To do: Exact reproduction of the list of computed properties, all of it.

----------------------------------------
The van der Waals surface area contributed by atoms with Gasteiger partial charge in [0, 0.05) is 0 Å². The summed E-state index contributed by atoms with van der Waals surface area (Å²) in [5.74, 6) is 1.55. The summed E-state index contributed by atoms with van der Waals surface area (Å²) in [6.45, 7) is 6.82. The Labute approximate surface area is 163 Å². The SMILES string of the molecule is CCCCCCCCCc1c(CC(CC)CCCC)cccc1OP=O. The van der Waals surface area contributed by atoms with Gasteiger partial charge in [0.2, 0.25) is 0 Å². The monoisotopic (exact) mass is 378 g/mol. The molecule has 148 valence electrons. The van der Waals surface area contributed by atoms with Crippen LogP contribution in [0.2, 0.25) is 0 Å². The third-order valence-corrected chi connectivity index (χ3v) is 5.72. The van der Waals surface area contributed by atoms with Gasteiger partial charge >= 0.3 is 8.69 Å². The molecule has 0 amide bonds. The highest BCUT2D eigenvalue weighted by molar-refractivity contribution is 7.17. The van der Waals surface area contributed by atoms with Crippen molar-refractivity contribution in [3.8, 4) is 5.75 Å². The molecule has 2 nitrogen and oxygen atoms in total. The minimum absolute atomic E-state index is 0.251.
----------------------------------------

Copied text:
The van der Waals surface area contributed by atoms with Gasteiger partial charge in [0, 0.05) is 0 Å². The summed E-state index contributed by atoms with van der Waals surface area (Å²) in [5.74, 6) is 1.55. The summed E-state index contributed by atoms with van der Waals surface area (Å²) in [6.45, 7) is 6.82. The Labute approximate surface area is 163 Å². The SMILES string of the molecule is CCCCCCCCCc1c(CC(CC)CCCC)cccc1OP=O. The van der Waals surface area contributed by atoms with Gasteiger partial charge in [0.2, 0.25) is 0 Å². The monoisotopic (exact) mass is 378 g/mol. The molecule has 148 valence electrons. The van der Waals surface area contributed by atoms with Crippen LogP contribution in [0.2, 0.25) is 0 Å². The third-order valence-corrected chi connectivity index (χ3v) is 5.72. The van der Waals surface area contributed by atoms with Gasteiger partial charge >= 0.3 is 8.69 Å². The molecule has 0 amide bonds. The highest BCUT2D eigenvalue weighted by molar-refractivity contribution is 7.17. The van der Waals surface area contributed by atoms with Crippen molar-refractivity contribution in [3.8, 4) is 5.75 Å². The molecule has 2 nitrogen and oxygen atoms in total. The minimum absolute atomic E-state index is 0.251.